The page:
Without looking more closely than I can see with a picture from a web site I'm not sure that that the Rimmer's item doesn't have Richard's problem, even though it has the correct profile along the bottom:
Vee's 'old' and quite possibly original seal with a pronounced diagonal angled downwards from inside to outside. The front face of the vent frame at the rivets presses down on this, and joins the top of the outer side piece. This means that water will run away to the outside. The inner side piece comes down to about level with the outer, but it probably doesn't need to come much further than the top of the diagonal. From the outside:
And from the inside:
Vent Glazing Seal:
My concern with this was that how to squeeze all the rubber into the bends, especially the lower corner which turns through more than 90 degrees, once the seal is folded into the channel, so I cut darts when doing both mine and Terry's. However this from Richard shows that by far the bulk of the rubber is trimmed off afterwards, so only a relatively small amount has to be squashed in to the corners:
Note the seal wraps around the rain channel at the lower front corner of the glass as well as round the glass. This channel extends beyond the pivot, so any water on the part of the glass that is brought inside the cabin when the vent is open is directed outside.
Ben Colomb's vent seal, obviously a moulded seal way too long for this application and so almost certainly for the GT rear windows, which although perhaps easier to fit leaves a gap behind the handle plate. This shows the rain channel on the outside of the glazing seal, which is not correct, although what practical different it makes I don't know:
A partially dismantled rear quarter-light showing how the seal is nowhere near as deep as the channel, so as this channel is almost twice as deep as the front vent the rear seal could well be a reasonable fit in the front vent: (Sven Hinrichsen)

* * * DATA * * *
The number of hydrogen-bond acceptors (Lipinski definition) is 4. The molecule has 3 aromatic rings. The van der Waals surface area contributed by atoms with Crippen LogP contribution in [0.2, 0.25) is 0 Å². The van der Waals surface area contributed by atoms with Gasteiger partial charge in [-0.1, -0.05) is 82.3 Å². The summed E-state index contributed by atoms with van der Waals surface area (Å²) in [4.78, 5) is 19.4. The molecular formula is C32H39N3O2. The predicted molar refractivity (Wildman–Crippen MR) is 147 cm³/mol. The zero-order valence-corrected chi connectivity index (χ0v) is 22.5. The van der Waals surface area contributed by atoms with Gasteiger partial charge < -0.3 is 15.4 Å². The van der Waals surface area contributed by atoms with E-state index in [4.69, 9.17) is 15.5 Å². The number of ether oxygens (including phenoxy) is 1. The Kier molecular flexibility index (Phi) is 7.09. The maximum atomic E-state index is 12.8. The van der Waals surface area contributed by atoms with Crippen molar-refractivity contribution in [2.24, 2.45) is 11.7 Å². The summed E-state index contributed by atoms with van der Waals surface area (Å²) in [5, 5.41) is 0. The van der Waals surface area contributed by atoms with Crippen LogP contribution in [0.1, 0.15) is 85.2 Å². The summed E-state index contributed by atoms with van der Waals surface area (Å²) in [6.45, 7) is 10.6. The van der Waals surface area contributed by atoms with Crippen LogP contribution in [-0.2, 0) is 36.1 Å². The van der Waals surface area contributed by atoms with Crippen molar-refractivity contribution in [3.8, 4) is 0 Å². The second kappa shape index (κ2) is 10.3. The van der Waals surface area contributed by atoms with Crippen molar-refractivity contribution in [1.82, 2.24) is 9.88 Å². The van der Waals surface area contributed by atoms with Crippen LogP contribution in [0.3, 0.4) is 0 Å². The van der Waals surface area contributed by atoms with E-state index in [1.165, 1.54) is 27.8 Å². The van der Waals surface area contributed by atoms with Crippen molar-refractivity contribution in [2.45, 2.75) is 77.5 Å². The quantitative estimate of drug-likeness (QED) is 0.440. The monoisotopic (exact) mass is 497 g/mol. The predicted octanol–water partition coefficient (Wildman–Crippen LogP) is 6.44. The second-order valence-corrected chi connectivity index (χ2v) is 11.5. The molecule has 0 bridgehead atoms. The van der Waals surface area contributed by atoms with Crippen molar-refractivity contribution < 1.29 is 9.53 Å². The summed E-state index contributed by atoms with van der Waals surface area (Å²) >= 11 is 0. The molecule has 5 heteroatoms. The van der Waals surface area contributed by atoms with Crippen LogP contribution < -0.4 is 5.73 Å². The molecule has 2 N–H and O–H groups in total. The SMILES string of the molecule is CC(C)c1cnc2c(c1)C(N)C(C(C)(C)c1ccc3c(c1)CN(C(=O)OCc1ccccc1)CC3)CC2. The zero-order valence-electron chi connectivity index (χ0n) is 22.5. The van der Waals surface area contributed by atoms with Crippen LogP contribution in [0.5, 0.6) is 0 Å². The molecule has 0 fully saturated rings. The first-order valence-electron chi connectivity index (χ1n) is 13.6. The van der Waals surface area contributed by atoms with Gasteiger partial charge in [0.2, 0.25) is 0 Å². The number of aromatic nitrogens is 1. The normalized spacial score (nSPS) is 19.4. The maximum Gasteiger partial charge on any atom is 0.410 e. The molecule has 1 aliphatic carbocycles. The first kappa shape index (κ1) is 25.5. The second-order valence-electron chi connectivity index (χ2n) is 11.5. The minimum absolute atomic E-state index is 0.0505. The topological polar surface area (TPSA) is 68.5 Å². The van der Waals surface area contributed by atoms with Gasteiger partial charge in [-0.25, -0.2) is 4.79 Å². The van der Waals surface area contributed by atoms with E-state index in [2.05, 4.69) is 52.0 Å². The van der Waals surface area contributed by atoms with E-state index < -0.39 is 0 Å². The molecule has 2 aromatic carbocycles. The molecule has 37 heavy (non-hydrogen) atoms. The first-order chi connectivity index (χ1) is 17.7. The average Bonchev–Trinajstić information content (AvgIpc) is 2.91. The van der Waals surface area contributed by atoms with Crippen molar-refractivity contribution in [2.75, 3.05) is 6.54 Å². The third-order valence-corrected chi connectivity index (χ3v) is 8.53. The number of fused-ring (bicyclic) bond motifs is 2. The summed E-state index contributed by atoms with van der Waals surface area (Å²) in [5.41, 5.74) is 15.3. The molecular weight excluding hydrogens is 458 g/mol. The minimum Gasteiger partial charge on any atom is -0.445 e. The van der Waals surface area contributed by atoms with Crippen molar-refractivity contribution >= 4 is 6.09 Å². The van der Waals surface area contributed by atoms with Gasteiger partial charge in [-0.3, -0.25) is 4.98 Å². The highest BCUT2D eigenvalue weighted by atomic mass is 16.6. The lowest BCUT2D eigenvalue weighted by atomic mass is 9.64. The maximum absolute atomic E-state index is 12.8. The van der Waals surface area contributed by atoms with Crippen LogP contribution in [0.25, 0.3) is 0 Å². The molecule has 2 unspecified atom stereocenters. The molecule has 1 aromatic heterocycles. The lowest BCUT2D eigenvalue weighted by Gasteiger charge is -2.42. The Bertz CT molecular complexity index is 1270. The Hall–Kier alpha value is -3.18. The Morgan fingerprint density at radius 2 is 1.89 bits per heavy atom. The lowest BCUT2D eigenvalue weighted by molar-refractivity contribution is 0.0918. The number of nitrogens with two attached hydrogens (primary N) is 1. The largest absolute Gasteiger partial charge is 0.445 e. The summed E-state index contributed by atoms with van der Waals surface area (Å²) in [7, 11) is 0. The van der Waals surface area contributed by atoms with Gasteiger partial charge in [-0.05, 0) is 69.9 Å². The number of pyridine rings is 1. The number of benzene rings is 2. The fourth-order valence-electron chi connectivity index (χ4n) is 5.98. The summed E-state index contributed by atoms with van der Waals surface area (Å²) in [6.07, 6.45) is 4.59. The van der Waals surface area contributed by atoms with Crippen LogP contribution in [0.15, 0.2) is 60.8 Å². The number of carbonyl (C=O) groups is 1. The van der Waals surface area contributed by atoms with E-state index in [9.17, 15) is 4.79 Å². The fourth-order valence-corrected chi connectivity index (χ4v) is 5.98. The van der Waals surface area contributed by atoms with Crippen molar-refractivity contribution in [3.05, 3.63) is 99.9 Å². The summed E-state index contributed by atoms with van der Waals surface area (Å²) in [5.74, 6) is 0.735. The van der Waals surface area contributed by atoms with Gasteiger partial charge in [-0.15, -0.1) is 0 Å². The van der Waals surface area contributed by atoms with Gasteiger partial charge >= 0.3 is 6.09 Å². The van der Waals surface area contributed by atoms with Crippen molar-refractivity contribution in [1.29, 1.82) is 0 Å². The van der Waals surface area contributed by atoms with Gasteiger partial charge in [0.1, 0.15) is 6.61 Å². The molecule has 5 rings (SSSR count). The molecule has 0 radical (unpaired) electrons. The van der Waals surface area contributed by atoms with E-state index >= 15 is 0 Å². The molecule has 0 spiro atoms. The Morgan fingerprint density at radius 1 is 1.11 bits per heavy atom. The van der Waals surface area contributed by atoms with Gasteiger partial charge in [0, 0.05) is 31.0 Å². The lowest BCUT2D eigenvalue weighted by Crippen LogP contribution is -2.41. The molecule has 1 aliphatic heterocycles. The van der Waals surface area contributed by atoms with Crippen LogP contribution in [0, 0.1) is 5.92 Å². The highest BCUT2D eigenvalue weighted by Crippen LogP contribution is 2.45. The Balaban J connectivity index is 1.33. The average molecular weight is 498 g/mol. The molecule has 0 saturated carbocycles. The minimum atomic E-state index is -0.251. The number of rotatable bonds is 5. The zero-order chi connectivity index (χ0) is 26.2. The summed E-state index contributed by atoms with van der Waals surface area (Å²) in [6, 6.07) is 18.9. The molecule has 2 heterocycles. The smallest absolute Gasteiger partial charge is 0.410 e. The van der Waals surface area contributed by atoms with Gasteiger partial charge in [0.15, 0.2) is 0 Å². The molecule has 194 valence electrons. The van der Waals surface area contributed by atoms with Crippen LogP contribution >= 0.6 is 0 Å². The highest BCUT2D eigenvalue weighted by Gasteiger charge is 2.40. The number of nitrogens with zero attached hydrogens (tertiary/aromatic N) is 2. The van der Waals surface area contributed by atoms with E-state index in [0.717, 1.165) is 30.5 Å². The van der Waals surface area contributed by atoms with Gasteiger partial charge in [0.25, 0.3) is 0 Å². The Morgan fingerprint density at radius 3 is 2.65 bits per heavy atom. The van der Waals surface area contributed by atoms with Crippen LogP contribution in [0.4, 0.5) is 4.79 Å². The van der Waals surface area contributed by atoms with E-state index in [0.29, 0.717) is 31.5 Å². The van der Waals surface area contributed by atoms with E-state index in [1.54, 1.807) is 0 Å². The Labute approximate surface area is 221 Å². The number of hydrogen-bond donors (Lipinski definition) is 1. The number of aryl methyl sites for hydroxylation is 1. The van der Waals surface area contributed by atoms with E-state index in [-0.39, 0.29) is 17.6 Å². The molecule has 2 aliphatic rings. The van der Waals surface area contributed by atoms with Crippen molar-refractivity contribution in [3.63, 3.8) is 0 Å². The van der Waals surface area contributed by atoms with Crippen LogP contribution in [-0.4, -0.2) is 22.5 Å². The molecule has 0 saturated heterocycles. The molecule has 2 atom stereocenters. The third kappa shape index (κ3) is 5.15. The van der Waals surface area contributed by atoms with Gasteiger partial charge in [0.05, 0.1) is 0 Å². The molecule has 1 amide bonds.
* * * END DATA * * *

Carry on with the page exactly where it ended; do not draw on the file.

Rear quarter-light seal BHH582: (Moss Europe)
I did wonder if the base of the seal might be thicker than the flat strip, but it seems unlikely, The sides of the moulded strip are thicker than the flat seal would be, but as the two channels are the same width that's unlikely to cause a problem either: (Moss Europe)
Sheared front top stud
Bottom stud plate corroded away on one of them
As a result of a question by C Cummins on the MGOC forum, note that unlike the chrome frames above, stainless frames have the bottom stud plate pop-riveted to the side of the leg and wrapping round to the front, on both roadster and GT, instead of being riveted to the front. Also the front face of the channel is flat, and not recessed as on the chrome, so this stud plate has a double-bend to position the stud in the same place as before. Although shown detached I'm not aware they are available separately, this picture is from an eBay ad for remanufactured units. Maybe they make them, and would supply them ...